Hands on the CSR wheel

Updated: 2012-10-12 08:50

By Todd Balazovic (China Daily)

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Hands on the CSR wheel

Hands on the CSR wheel

Shanghai organization looks to bridge gap between companies, volunteers in China

For those of the philanthropic spirit in Shanghai, finding an outlet to volunteer and do good was almost impossible 10 years ago.

While there were plenty of people willing to volunteer and dozens of organizations in desperate need of help, the two groups often failed to communicate.

Step in Richard Brubaker, founder of Hands On in China, which works with charities, corporations and citizens to help coordinate the efforts of volunteers in Shanghai, Beijing and Chengdu.

"We work with people, students and companies to help find opportunities where they can help out," he says.

"The opportunities range from donating money, volunteering time or offering other forms of support."

The American corporate social responsibility guru has not limited his efforts to simply helping coordinate volunteers. He also holds several titles in the realm of CSR, from adjunct professor at the China Europe International Business School as well as the founder and managing director of Collective Responsibility, a CSR consulting company.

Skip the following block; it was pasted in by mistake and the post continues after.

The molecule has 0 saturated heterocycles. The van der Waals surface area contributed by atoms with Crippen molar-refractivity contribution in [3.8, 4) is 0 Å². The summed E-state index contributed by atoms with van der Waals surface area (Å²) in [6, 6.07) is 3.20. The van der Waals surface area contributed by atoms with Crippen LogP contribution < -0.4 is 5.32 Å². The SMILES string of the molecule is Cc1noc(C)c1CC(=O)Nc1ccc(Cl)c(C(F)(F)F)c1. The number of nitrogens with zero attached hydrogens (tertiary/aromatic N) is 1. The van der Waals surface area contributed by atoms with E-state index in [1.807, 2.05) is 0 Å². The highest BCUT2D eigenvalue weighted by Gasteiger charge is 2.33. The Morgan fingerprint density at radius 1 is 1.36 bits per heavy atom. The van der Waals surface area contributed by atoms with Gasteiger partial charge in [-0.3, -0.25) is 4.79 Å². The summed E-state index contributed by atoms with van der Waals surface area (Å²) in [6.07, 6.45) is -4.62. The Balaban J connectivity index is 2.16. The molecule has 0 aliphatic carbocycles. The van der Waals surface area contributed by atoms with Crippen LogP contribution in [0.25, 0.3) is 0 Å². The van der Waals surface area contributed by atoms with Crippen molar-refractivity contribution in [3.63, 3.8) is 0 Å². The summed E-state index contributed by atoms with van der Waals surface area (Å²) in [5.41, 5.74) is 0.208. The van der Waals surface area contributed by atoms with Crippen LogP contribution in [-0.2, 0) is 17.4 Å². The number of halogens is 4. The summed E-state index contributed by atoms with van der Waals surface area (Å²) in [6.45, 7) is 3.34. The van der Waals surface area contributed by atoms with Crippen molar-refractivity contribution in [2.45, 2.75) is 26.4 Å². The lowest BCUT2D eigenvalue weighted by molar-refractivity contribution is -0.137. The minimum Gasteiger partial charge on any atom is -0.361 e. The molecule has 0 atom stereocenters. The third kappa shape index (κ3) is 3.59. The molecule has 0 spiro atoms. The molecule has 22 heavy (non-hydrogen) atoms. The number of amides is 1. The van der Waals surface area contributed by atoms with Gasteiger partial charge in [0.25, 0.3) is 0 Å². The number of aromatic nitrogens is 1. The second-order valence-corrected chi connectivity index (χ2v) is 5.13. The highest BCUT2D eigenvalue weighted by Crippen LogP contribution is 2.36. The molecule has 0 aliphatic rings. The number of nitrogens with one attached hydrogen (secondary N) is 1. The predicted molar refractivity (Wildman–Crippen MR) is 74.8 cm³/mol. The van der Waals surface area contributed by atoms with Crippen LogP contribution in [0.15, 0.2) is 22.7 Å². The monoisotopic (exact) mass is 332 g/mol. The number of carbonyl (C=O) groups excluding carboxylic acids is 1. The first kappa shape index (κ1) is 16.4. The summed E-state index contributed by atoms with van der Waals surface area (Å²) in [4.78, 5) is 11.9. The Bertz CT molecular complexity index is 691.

Brubaker, however, was not always the China CSR whiz he is today.

When he first set out to China from the US in 2002 armed with a master's degree in international management, his intention was to stay for a month to study the language.

"Initially it wasn't a long-term thing," he says. "I was just supposed to be here for a short period." But nine years later he is at the center of Shanghai's CSR scene.

His foray into the world of volunteer work began while he was in the United States, when Brubaker would take time off work and studies to team up with US NGOs to give something back to the community.

"I would do the basic volunteer things, you know, habitat for humanity, helping lay sandbags - that sort of thing," he says.

It was not until he made the move to China in 2002 to advance his career that he realized the important role that volunteering would play in his life.

After settling down, Brubaker sought to volunteer for dozens of NGOs working in China, but could not find anywhere or anyone to help direct his efforts.

"There were really very few people working in the area of volunteering or CSR," he says.

Brubaker joined the American Chamber of Commerce in Shanghai, as vice-chairman of the CSR committee.

Working with the chamber helped him realize the need to coordinate volunteer efforts, and through his contacts he began helping a small group of friends find volunteer work.

"It just sort of grew from there," he says. "More people became interested and it just continued expanding."

What started off as just a handful now employs 20 full-time staff and more than 200 project managers overseeing about 25,000 active volunteers. Hands On's offices now expand beyond Shanghai, to places such as Chengdu and Beijing.

While working with Hands On helped fulfill Brubaker's desire to volunteer, it also sparked his interest in China's CSR, which barely existed at that time.